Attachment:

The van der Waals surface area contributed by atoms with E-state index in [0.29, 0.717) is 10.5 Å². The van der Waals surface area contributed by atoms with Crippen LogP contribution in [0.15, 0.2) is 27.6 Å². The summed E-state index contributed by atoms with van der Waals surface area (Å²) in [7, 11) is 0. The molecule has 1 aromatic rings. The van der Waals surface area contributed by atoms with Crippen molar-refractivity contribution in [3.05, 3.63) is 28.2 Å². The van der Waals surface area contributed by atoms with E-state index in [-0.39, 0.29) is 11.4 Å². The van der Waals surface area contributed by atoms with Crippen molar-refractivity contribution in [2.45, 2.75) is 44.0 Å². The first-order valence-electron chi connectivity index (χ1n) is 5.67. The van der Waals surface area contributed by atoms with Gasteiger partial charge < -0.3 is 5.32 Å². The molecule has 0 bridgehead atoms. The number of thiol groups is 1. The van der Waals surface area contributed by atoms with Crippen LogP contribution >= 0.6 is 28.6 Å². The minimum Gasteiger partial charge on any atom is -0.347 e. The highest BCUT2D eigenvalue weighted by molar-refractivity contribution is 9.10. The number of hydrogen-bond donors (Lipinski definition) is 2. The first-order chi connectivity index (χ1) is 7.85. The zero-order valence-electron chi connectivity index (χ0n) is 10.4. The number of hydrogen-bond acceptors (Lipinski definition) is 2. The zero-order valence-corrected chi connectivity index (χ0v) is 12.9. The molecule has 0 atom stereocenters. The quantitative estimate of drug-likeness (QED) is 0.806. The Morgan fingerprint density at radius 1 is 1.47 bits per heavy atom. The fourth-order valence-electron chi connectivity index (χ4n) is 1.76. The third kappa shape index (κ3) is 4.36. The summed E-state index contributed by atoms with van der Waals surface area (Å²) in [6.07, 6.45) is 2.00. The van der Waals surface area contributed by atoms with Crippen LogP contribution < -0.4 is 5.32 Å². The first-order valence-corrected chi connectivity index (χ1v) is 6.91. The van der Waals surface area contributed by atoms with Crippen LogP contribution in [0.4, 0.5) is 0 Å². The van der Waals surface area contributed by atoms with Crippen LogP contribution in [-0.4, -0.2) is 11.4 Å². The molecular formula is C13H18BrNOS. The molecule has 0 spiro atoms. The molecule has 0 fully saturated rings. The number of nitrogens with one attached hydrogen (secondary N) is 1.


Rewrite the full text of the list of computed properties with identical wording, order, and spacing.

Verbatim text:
The van der Waals surface area contributed by atoms with E-state index in [0.29, 0.717) is 10.5 Å². The van der Waals surface area contributed by atoms with Crippen LogP contribution in [0.15, 0.2) is 27.6 Å². The summed E-state index contributed by atoms with van der Waals surface area (Å²) in [7, 11) is 0. The molecule has 1 aromatic rings. The van der Waals surface area contributed by atoms with Crippen molar-refractivity contribution in [3.05, 3.63) is 28.2 Å². The van der Waals surface area contributed by atoms with E-state index in [-0.39, 0.29) is 11.4 Å². The van der Waals surface area contributed by atoms with Crippen molar-refractivity contribution in [2.45, 2.75) is 44.0 Å². The first-order valence-electron chi connectivity index (χ1n) is 5.67. The van der Waals surface area contributed by atoms with Gasteiger partial charge < -0.3 is 5.32 Å². The molecule has 0 bridgehead atoms. The number of thiol groups is 1. The van der Waals surface area contributed by atoms with Crippen LogP contribution >= 0.6 is 28.6 Å². The minimum Gasteiger partial charge on any atom is -0.347 e. The highest BCUT2D eigenvalue weighted by molar-refractivity contribution is 9.10. The number of hydrogen-bond donors (Lipinski definition) is 2. The first-order chi connectivity index (χ1) is 7.85. The zero-order valence-electron chi connectivity index (χ0n) is 10.4. The number of hydrogen-bond acceptors (Lipinski definition) is 2. The zero-order valence-corrected chi connectivity index (χ0v) is 12.9. The molecule has 0 atom stereocenters. The quantitative estimate of drug-likeness (QED) is 0.806. The Morgan fingerprint density at radius 1 is 1.47 bits per heavy atom. The fourth-order valence-electron chi connectivity index (χ4n) is 1.76. The third kappa shape index (κ3) is 4.36. The summed E-state index contributed by atoms with van der Waals surface area (Å²) in [6.07, 6.45) is 2.00. The van der Waals surface area contributed by atoms with Crippen LogP contribution < -0.4 is 5.32 Å². The first-order valence-corrected chi connectivity index (χ1v) is 6.91. The van der Waals surface area contributed by atoms with Crippen LogP contribution in [0.4, 0.5) is 0 Å². The van der Waals surface area contributed by atoms with Crippen LogP contribution in [-0.4, -0.2) is 11.4 Å². The molecular formula is C13H18BrNOS. The molecule has 0 spiro atoms. The molecule has 0 fully saturated rings. The number of nitrogens with one attached hydrogen (secondary N) is 1.